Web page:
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New CPS video series earning praise
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New CPS video series earning praise

CPS Video Series

Isaiah May sits with his camera in his office in the Columbus Public Schools Administration Building. May is the creator/producer of a new video series entitled, "Meet Us," that spotlights faculty members in the district's schools.

When Isaiah May was being interviewed for a communications specialist position with Columbus Public Schools last summer, he was asked what he would do to profile teachers if they decided to produce an informative series.

May proposed a series in which he would spend time with teachers, get to know them, and more specifically, learn more about what they do professionally.

Fast forward to 2020 and May’s project has grown faster than he or anyone else envisioned. The new series, entitled “Meet Us," began production in November and began streaming in December. Already, there have been four “Meet the Teach” segments profiling various teachers throughout CPS and two “Meet the Team” segments profiling other faculty members like para educators, custodial staff, kitchen staff and administration members. A third “Meet the Team” segment is slated for release Tuesday.

The genesis of the project came from a survey that was presented to teachers and faculty members at CPS during the summer about communication through social media and the internet. Nicole Anderson, marketing/foundation director for CPS, said the survey revealed that faculty members don't always get to know their counterparts at other schools encompassing the district.

“Back in July, we had the plan started of ‘Meet the Teacher,’” Anderson said. “Since then, in administrative meetings, we made it even bigger to make it more, ‘Meet the Team,’ because we are a team in this district and every single person who is employed and has a position in Columbus Public Schools is part of that team that makes it a great day for every student that we see.”

Anderson and district administrators decided to present a question regarding the vision of the series when they interviewed candidates for the specialist position, and May’s vision ended up being one of the reasons he was brought on board. His process is a relatively simple one: He spends around two hours with a teacher or a faculty member, recording their job process, whether it’s a middle school teacher conducting his or her class or a lunch lady making meals.

He asks questions about their job and their personal life, getting some interesting responses along the way.

“We do a fun question part at the end, where we quiz them about some of their favorite stuff and it’s insightful,” May said. “(It’s) little things like, ‘Oh, I like that,’ or ‘Oh, we share that,’ or ‘I wouldn’t have pegged them as a rock music person,’ or a green favorite color person, but you get to see a little bit behind the scenes.”

The people spotlighted in the series to date include some faculty members that aren’t as prominent as others, in addition to several longtime employees like Sandy Seckel, a second-grade teacher at West Park Elementary, and Joni Ebel, a seventh-grade math teacher at CMS. Those particular videos have provided an opportunity for former students to revisit their educational careers in the district through their memories with those particular teachers.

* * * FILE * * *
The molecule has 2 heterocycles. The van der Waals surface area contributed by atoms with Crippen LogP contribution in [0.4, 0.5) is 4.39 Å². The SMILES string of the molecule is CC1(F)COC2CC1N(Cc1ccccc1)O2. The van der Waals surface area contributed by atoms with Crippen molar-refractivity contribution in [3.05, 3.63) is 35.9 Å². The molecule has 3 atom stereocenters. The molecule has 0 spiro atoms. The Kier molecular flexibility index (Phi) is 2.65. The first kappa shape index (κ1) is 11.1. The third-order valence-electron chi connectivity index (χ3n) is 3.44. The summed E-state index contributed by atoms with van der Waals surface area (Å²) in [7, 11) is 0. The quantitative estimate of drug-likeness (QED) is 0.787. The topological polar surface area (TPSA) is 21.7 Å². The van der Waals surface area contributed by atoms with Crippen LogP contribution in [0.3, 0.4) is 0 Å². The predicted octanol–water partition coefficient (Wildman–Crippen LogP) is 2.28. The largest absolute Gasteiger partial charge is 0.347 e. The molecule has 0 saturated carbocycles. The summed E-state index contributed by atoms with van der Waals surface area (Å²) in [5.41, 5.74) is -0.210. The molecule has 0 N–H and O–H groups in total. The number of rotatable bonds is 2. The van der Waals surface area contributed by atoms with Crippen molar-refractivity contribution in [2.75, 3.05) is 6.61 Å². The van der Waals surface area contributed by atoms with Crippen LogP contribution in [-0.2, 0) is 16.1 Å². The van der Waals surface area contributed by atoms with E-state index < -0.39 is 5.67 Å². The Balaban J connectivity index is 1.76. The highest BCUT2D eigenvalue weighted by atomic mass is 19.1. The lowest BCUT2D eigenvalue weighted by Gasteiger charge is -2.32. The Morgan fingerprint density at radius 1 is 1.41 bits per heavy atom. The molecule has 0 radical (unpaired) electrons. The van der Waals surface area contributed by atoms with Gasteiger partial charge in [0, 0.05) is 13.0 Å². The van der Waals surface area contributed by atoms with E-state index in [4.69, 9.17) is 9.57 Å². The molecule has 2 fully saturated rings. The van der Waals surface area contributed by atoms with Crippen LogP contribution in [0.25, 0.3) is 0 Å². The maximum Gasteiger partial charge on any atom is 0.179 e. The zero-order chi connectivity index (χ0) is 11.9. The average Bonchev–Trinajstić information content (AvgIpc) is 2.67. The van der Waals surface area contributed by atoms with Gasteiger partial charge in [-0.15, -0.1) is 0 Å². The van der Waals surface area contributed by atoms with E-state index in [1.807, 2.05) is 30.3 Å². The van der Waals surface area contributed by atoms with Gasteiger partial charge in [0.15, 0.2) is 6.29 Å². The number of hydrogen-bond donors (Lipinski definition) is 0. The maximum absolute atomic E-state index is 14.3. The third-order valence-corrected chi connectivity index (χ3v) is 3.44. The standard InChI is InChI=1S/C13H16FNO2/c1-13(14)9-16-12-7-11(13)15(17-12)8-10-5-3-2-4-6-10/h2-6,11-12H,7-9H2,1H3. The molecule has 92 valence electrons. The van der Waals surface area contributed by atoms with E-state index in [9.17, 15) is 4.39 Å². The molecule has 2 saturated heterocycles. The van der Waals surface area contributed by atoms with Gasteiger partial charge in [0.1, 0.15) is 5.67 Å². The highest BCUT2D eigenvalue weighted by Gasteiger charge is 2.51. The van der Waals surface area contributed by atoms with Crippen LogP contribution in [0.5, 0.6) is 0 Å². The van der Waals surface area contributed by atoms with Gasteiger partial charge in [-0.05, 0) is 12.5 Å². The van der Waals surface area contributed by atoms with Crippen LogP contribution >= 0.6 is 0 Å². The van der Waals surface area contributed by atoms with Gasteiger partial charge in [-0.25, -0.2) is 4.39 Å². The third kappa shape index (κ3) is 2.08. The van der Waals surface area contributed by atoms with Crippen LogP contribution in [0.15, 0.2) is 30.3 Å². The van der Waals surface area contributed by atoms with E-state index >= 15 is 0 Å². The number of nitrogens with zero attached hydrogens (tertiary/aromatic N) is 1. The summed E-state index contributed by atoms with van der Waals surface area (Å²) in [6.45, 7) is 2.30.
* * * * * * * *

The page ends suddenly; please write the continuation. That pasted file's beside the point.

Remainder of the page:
“Sandy Seckel, she was the one that brought out a lot of the alumni,” May said. “It’s been warmly welcomed that way to see that. I’m sure the teachers go on there and read those comments and get to see, too, if they care about it.”

Anderson set two primary goals when the project was first proposed: To have the program provide an avenue promoting staff members across the district and also promoting CPS across the area and state. She is thrilled with the overall response to the project, as it has gone beyond what she and others envisioned when they sent out the initial surveys.

“I think we raised the level of what our initial anticipation was,” Anderson said. “That’s a great thing. Isaiah has amazing skills and has taken Dr. (Troy) Loeffelholz’s and my idea to another level, which has been wonderful. I think the response from the community has been amazing. (We’ve got) fellow staff members chiming in on Facebook, commenting on Facebook and our community; student body and alumni as well (are) reaching out to say hello again to a staff member that they haven’t seen since graduation.”

May has also been pleased with his work, and though there will be things to improve on as the series continues to evolve over the coming months and years, he said he's glad that the response has been so great and that people are tuning in to check it out.

“When I post these, I always want to (say), ‘We’re excited and we want to meet these people, these are great people and these are our team members,’” May said. “These are not only who your students interact with, but your friends and your co-workers, too. When you see these things, these are the people that are educating your child and if we can make them look like the rock stars that they are, then that’s great.”

Zach Roth is a reporter for The Columbus Telegram. Reach him via email at



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